Over the course of the summer of 2012, Genesis Home updated its strategic plan to ensure that the agency’s programming continued to be aligned with best practices and new federal goals related to the national Opening Doors initiative to end homelessness. As part of this effort, Genesis Home has updated its outcome goals for all three programs and has implemented a new case management curriculum that details the programmatic interventions that are most correlated to our desired outcomes. While our process and timeline have changed, our primary goals – to increase the income of our residents and to move our families from homelessness to housing – remain the same.
The biggest change with our programming relates to our attitude toward the work and the families that we serve. No more discussions about "readiness" for housing. Housing is a right and all of our families come into the shelter deserving to be housed as soon as possible. Housing is not a reward for meeting someone else’s expectations. It is in itself an intervention that yields improved employment, physical health, mental health, substance abuse and scholastic outcomes. This philosophy by its very nature moves us away from traditional notions of service that put the caregiver at a higher level than the client. We are not saving anyone at Genesis Home. We are helping people help themselves. This is a partnership, not a project.
As we continue the work of implementing our new client curriculum by revising our housing guidelines, creating forms, updating policies and training staff, we are striving to be clear in our expectations for staff and for current and incoming families. The first step in empowerment is expectation: expecting more for yourself and your family. When our case managers work with parents to set realistic, attainable goals, they see that good things come to those who put in the work. Success breeds confidence. As our families participate in programming that is designed to build their skill sets and to promote stability, they are empowering themselves with the knowledge and information that they need to make a better life for themselves.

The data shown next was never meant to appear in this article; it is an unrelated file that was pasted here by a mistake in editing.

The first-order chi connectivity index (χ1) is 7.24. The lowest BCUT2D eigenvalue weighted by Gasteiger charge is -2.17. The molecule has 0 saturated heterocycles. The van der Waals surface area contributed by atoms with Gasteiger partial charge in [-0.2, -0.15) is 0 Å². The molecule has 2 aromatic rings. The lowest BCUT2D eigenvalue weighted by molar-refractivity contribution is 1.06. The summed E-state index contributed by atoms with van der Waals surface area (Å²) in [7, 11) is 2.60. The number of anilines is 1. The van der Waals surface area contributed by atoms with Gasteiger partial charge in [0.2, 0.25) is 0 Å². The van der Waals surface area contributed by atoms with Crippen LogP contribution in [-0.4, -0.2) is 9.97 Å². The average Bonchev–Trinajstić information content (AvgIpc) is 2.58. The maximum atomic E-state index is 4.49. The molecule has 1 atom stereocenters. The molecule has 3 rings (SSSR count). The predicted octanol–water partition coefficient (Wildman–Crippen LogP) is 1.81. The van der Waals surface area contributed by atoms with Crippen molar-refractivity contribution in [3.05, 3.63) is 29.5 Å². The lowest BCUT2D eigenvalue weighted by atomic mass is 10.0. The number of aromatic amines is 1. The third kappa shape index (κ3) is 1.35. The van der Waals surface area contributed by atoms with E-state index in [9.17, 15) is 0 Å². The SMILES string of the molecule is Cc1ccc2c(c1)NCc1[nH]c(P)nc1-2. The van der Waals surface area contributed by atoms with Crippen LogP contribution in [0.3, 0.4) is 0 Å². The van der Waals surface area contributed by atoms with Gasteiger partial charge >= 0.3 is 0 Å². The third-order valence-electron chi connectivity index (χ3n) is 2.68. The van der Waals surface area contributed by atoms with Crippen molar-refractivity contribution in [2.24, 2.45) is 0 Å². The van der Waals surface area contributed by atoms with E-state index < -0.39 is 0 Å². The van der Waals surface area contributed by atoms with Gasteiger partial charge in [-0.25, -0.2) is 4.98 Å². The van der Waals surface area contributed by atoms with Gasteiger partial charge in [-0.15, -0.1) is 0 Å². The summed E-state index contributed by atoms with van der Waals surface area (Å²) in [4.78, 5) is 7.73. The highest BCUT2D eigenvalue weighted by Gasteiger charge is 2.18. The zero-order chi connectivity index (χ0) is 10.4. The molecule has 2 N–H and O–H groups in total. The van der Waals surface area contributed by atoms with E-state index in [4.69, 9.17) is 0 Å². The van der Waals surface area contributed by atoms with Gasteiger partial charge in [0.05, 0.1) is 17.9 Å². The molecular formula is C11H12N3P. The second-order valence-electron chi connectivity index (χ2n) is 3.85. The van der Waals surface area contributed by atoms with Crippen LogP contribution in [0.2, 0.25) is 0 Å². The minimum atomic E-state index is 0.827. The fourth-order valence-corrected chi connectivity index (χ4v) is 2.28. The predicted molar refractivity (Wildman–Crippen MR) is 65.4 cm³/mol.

This process does not end when families leave the shelter. We have seen firsthand that many of our families continue to need ongoing support and services as they transition from homelessness to housing. This reality led to the creation of our Circles of Support program and it is the reason that we are formalizing our aftercare case management for program graduates. Empowerment does not mean going it alone. We have an obligation to ensure a successful transition when families leave our program. Housing retention will be an important indicator of whether our new approach is working.
Empowerment isn’t just something that we strive to foster in our residents. It’s a mindset that should envelop the entire agency from the board to the staff to the families that we serve. Much of 2012 was spent educating the board and staff around the new federal standards for homeless programs. I feel strongly that our updated strategic plan takes a proactive approach to meeting these new expectations and I have been impressed with the staff’s engagement and attitude as we define the philosophy and processes that we utilize to create positive outcomes.
While I know that some of you may have been more comfortable with our old model, let me assure you that these changes were made primarily with our families in mind. We owe them our best effort and that entails using new models and practices that have been proven to be more effective in ending homelessness than traditional transitional housing. I hope that in sharing the reasons, the process and the promise of our new approach over much of the last year that we have empowered you with the information that you need to feel that Genesis Home is a sound investment. Our families deserve your support. Thank you for making our work a priority.